748    features such as information output from pcretest about JIT compilation.
750    The fourteenth, fifteenth, and sixteenth tests are run only in 8-bit mode, and
751    the seventeenth, eighteenth, and nineteenth tests are run only in 16/32-bit
752    mode. These are tests that generate different output in the two modes. They are
753    for general cases, UTF-8/16/32 support, and Unicode property support,
754    respectively.
756    The twentieth test is run only in 16/32-bit mode. It tests some specific
757    16/32-bit features of the DFA matching engine.
759    The twenty-first and twenty-second tests are run only in 16/32-bit mode, when
760    the link size is set to 2 for the 16-bit library. They test reloading
761    pre-compiled patterns.
763    The twenty-third and twenty-fourth tests are run only in 16-bit mode. They are
764    for general cases, and UTF-16 support, respectively.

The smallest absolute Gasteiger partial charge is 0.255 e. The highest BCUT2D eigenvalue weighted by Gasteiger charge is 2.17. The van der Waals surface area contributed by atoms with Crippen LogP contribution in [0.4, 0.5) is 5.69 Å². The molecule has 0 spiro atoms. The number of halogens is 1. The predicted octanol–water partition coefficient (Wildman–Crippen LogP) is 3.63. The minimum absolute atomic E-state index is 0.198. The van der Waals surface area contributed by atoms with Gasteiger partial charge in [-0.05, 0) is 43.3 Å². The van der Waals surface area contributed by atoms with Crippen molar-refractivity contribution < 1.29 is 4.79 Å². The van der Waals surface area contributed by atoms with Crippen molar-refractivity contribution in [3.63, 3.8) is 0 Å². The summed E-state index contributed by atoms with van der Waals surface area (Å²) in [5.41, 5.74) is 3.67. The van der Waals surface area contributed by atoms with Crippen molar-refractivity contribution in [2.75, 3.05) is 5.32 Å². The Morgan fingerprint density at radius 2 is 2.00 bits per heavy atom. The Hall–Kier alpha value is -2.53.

766    The twenty-fifth and twenty-sixth tests are run only in 32-bit mode. They are
767    for general cases, and UTF-32 support, respectively.
770  Character tables  Character tables
771  ----------------  ----------------
773  PCRE uses four tables for manipulating and identifying characters. These are  For speed, PCRE uses four tables for manipulating and identifying characters
774  compiled from a source file called chartables.c. This is not supplied in  whose code point values are less than 256. The final argument of the
775  the distribution, but is built by the program maketables (compiled from  pcre_compile() function is a pointer to a block of memory containing the